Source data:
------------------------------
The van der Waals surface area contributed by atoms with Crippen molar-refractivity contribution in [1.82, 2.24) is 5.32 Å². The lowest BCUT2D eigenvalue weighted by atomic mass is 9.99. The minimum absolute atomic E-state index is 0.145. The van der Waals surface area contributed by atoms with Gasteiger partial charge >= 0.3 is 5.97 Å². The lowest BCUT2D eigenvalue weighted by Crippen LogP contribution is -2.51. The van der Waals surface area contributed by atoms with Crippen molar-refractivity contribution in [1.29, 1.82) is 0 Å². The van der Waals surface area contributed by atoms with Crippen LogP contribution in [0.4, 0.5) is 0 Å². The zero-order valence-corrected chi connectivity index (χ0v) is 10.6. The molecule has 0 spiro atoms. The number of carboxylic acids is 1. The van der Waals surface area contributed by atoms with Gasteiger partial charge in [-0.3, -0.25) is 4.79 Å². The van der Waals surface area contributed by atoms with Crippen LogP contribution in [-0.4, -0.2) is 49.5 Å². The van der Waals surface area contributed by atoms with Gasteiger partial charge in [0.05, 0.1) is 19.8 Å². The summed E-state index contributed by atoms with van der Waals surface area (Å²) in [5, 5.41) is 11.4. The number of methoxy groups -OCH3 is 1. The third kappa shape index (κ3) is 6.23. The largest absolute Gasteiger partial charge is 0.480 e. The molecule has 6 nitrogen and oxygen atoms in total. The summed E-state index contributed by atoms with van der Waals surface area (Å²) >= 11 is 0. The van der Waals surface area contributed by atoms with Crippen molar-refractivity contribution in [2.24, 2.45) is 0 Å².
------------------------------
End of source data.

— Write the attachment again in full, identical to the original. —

The van der Waals surface area contributed by atoms with Crippen molar-refractivity contribution in [1.82, 2.24) is 5.32 Å². The lowest BCUT2D eigenvalue weighted by atomic mass is 9.99. The minimum absolute atomic E-state index is 0.145. The van der Waals surface area contributed by atoms with Gasteiger partial charge >= 0.3 is 5.97 Å². The lowest BCUT2D eigenvalue weighted by Crippen LogP contribution is -2.51. The van der Waals surface area contributed by atoms with Crippen molar-refractivity contribution in [1.29, 1.82) is 0 Å². The van der Waals surface area contributed by atoms with Crippen LogP contribution in [0.4, 0.5) is 0 Å². The zero-order valence-corrected chi connectivity index (χ0v) is 10.6. The molecule has 0 spiro atoms. The number of carboxylic acids is 1. The van der Waals surface area contributed by atoms with Gasteiger partial charge in [-0.3, -0.25) is 4.79 Å². The van der Waals surface area contributed by atoms with Crippen LogP contribution in [-0.4, -0.2) is 49.5 Å². The van der Waals surface area contributed by atoms with Gasteiger partial charge in [0.05, 0.1) is 19.8 Å². The summed E-state index contributed by atoms with van der Waals surface area (Å²) in [5, 5.41) is 11.4. The number of methoxy groups -OCH3 is 1. The third kappa shape index (κ3) is 6.23. The largest absolute Gasteiger partial charge is 0.480 e. The molecule has 6 nitrogen and oxygen atoms in total. The summed E-state index contributed by atoms with van der Waals surface area (Å²) >= 11 is 0. The van der Waals surface area contributed by atoms with Crippen molar-refractivity contribution in [2.24, 2.45) is 0 Å².